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Insects started flying on land

Phylogenomics suggested that early flying insects probably started on land habitat, NOT aquatic.

Wipfler, B.*#, H. Letsch#, P. B. Frandsen#, P. Kapli#, C. Mayer#, D. Bartel, T. R. Buckley, A. Donath, J. S. Edgerly-Rooks, M. Fujita, S. Liu, R. Machida, Y. Mashimo, B. Misof, O. Niehuis, R. S. Peters, M. Petersen, L. Podsiadlowski, K. Schütte, S. Shimizu, T. Uchifune, J. Wilbrandt, E. Yan, X. Zhou, and S. Simon*#. 2019. Evolutionary history of Polyneoptera and its implications for our understanding of the early evolution of winged insects.Proceedings of the National Academy of Sciences. Advanced online.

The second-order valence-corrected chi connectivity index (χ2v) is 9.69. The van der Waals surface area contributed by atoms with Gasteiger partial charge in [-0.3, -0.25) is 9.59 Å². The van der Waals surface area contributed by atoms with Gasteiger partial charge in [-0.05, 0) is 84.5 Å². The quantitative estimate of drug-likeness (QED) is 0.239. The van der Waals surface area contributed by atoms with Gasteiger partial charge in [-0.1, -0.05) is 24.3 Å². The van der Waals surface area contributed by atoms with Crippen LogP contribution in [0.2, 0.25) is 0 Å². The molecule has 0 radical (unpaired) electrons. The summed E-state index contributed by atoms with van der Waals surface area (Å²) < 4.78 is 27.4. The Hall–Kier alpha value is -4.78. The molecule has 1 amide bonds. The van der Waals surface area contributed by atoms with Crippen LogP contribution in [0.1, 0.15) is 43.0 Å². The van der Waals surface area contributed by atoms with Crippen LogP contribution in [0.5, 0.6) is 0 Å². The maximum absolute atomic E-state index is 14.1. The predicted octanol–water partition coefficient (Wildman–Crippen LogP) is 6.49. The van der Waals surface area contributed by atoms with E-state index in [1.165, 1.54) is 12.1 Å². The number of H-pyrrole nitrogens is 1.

Abstract: Polyneoptera represents one of the major lineages of winged insects, comprising around 40,000 extant species in 10 traditional orders, including grasshoppers, roaches, and stoneflies. Many important aspects of polyneopteran evolution, such as their phylogenetic relationships, changes in their external appearance, their habitat preferences, and social behavior, are unresolved and are a major enigma in entomology. These ambiguities also have direct consequences for our understanding of the evolution of winged insects in general; for example, with respect to the ancestral habitats of adults and juveniles. We addressed these issues with a large-scale phylogenomic analysis and used the reconstructed phylogenetic relationships to trace the evolution of 112 characters associated with the external appearance and the lifestyle of winged insects. Our inferences suggest that the last common ancestors of Polyneoptera and of the winged insects were terrestrial throughout their lives, implying that wings did not evolve in an aquatic environment. The appearance of the first polyneopteran insect was mainly characterized by ancestral traits such as long segmented abdominal appendages and biting mouthparts held below the head capsule. This ancestor lived in association with the ground, which led to various specializations including hardened forewings and unique tarsal attachment structures. However, within Polyneoptera, several groups switched separately to a life on plants. In contrast to a previous hypothesis, we found that social behavior was not part of the polyneopteran ground plan. In other traits, such as the biting mouthparts, Polyneoptera shows a high degree of evolutionary conservatism unique among the major lineages of winged insects.

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